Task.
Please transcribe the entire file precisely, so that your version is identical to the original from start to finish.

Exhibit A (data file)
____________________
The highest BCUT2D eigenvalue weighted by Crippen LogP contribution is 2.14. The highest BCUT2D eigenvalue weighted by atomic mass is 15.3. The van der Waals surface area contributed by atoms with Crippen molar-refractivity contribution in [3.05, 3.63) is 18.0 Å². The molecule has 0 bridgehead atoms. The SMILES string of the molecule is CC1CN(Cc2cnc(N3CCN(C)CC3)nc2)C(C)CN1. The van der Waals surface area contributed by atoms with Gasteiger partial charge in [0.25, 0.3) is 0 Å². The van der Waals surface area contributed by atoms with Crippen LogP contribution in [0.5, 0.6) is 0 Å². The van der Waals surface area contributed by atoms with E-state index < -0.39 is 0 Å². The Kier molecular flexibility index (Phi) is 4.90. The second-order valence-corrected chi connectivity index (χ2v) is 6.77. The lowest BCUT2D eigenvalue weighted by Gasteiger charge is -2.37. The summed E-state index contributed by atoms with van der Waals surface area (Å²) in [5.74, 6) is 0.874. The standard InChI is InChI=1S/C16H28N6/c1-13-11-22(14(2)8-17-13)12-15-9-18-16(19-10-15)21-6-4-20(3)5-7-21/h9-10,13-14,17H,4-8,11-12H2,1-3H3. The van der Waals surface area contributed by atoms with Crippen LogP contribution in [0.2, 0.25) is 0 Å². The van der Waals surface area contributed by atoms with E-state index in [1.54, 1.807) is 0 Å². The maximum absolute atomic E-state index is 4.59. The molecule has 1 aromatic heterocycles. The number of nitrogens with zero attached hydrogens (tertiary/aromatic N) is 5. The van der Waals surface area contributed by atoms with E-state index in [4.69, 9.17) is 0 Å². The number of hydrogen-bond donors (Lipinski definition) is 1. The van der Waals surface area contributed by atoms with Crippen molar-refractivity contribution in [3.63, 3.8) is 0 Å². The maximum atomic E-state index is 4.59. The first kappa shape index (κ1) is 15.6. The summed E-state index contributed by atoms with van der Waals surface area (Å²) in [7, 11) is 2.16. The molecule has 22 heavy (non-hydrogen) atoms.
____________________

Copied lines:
The highest BCUT2D eigenvalue weighted by Crippen LogP contribution is 2.14. The highest BCUT2D eigenvalue weighted by atomic mass is 15.3. The van der Waals surface area contributed by atoms with Crippen molar-refractivity contribution in [3.05, 3.63) is 18.0 Å². The molecule has 0 bridgehead atoms. The SMILES string of the molecule is CC1CN(Cc2cnc(N3CCN(C)CC3)nc2)C(C)CN1. The van der Waals surface area contributed by atoms with Gasteiger partial charge in [0.25, 0.3) is 0 Å². The van der Waals surface area contributed by atoms with Crippen LogP contribution in [0.5, 0.6) is 0 Å². The van der Waals surface area contributed by atoms with E-state index < -0.39 is 0 Å². The Kier molecular flexibility index (Phi) is 4.90. The second-order valence-corrected chi connectivity index (χ2v) is 6.77. The lowest BCUT2D eigenvalue weighted by Gasteiger charge is -2.37. The summed E-state index contributed by atoms with van der Waals surface area (Å²) in [5.74, 6) is 0.874. The standard InChI is InChI=1S/C16H28N6/c1-13-11-22(14(2)8-17-13)12-15-9-18-16(19-10-15)21-6-4-20(3)5-7-21/h9-10,13-14,17H,4-8,11-12H2,1-3H3. The van der Waals surface area contributed by atoms with Crippen LogP contribution in [0.2, 0.25) is 0 Å². The van der Waals surface area contributed by atoms with E-state index in [1.54, 1.807) is 0 Å². The maximum absolute atomic E-state index is 4.59. The molecule has 1 aromatic heterocycles. The number of nitrogens with zero attached hydrogens (tertiary/aromatic N) is 5. The van der Waals surface area contributed by atoms with E-state index in [4.69, 9.17) is 0 Å². The number of hydrogen-bond donors (Lipinski definition) is 1. The van der Waals surface area contributed by atoms with Crippen molar-refractivity contribution in [3.63, 3.8) is 0 Å². The maximum atomic E-state index is 4.59. The first kappa shape index (κ1) is 15.6. The summed E-state index contributed by atoms with van der Waals surface area (Å²) in [7, 11) is 2.16. The molecule has 22 heavy (non-hydrogen) atoms.